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Medical groups fear ACA grace period will lead to unpaid claims

Stakeholders ask federal officials to require health plans purchased on insurance exchanges to notify physician practices and hospitals when patients stop paying premiums.

By Charles Fiegl — Posted Sept. 2, 2013

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Physicians are calling for real-time patient information regarding insurance coverage eligibility status from health plans purchased on new exchange marketplaces, citing a potential loophole that could leave doctors holding the bill.

Doctors, practice administrators and hospitals have continued to express concerns to the Centers for Medicare & Medicaid Services about claims for services going unpaid when patients stop paying premiums but still retain insurance coverage. Beneficiaries delinquent on their premiums are given a 90-day grace period before their coverage is dropped. During the final two months of that grace period, health plans are instructed to designate claims submitted for physician services as pending, but the services ultimately could go unpaid.

“Physicians, hospitals and other health care providers cannot reasonably be expected to know or predict if an enrollee’s premiums are paid or will be paid before the end of the grace period,” officials from the Missouri State Medical Assn. and the Missouri Hospital Assn. stated in an Aug. 12 letter to CMS. “And they cannot reasonably be expected to bear the concomitant burden of uncertainty and a potentially significant financial loss.”

The Missouri physicians’ and hospitals’ letter was one of the latest on the subject. CMS rules require health plans on exchanges to notify all affected providers “as soon as practicable” once a beneficiary falls behind on payments and enters the grace period. CMS, which will oversee the exchanges, has acknowledged the risk and burden to physicians and hospitals, but it gives health plans leeway to determine when and how to inform the professionals treating the patients.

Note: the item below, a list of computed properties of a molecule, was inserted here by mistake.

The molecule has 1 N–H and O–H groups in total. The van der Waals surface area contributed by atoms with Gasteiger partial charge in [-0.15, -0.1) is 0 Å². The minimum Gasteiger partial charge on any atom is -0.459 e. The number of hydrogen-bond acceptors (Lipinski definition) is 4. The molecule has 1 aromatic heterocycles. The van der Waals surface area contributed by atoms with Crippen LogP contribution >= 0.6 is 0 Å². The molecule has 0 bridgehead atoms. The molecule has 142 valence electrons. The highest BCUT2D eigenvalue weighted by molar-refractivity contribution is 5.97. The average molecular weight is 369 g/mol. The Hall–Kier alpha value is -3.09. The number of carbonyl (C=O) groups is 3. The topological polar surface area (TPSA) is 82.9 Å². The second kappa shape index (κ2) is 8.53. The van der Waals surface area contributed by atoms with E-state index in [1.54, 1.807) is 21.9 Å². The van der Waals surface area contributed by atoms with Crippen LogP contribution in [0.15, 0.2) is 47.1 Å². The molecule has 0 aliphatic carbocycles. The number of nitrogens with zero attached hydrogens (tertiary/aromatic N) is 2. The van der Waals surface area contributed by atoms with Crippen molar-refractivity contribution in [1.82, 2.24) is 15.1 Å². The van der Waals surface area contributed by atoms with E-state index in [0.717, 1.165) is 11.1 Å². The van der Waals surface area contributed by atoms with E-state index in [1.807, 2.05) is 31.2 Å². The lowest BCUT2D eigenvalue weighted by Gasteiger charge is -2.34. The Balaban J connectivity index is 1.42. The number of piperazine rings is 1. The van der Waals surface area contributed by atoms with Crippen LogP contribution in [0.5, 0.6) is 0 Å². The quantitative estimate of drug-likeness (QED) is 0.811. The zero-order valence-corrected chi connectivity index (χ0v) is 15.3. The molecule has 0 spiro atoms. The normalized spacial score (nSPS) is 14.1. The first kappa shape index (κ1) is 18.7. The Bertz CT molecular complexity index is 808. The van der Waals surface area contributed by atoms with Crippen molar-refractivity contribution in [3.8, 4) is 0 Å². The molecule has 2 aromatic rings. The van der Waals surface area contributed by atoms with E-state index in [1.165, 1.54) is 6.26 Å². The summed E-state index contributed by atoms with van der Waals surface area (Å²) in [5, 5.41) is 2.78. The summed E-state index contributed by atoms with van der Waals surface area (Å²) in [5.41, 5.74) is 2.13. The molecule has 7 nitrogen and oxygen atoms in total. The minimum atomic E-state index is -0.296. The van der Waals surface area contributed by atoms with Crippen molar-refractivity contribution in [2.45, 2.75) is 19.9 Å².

“Permitting this latitude is unacceptable, especially considering that the insurers have ready access to the information that an enrollee has not paid his or her premium,” MGMA-ACMPE President and CEO Susan Turney, MD, wrote in a July 3 letter. “We are very concerned that issuers’ interpretation of ‘as soon as practicable’ will be too late for physicians to engage patients and make informed decisions prior to furnishing potentially uncovered services.”

Who pays the bill?

The health plan would be responsible for paying claims during the first 30 days after a patient enters the nonpayment grace period. If the enrollee continues to be delinquent in paying premiums, practices and hospitals would be left to collect payment directly from the patient when claims during the final 60 days of the grace period are rejected.

The Obama administration has heard concerns about this problem and is working with organizations on a solution, officials said. MGMA-ACMPE, an organization for medical practice managers, has urged CMS to pay claims during the entire grace period. CMS also should require a real-time notification process that is consistent with electronic standards of the Health Insurance Portability and Accountability Act, which mandate that insurers respond electronically to health plan verification checks within 20 seconds, the organization said.

“It is essential for practices to have this grace period eligibility information in the same timely manner,” Dr. Turney stated. “Additionally, if a practice calls the insurer or uses an insurer’s online portal to verify eligibility, insurers should be required to provide the grace period information in these instances the same way they would be required to during eligibility verification transactions.”

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External links

MGMA-ACMPE letter to CMS Administrator Marilyn Tavenner, July 3 (link)

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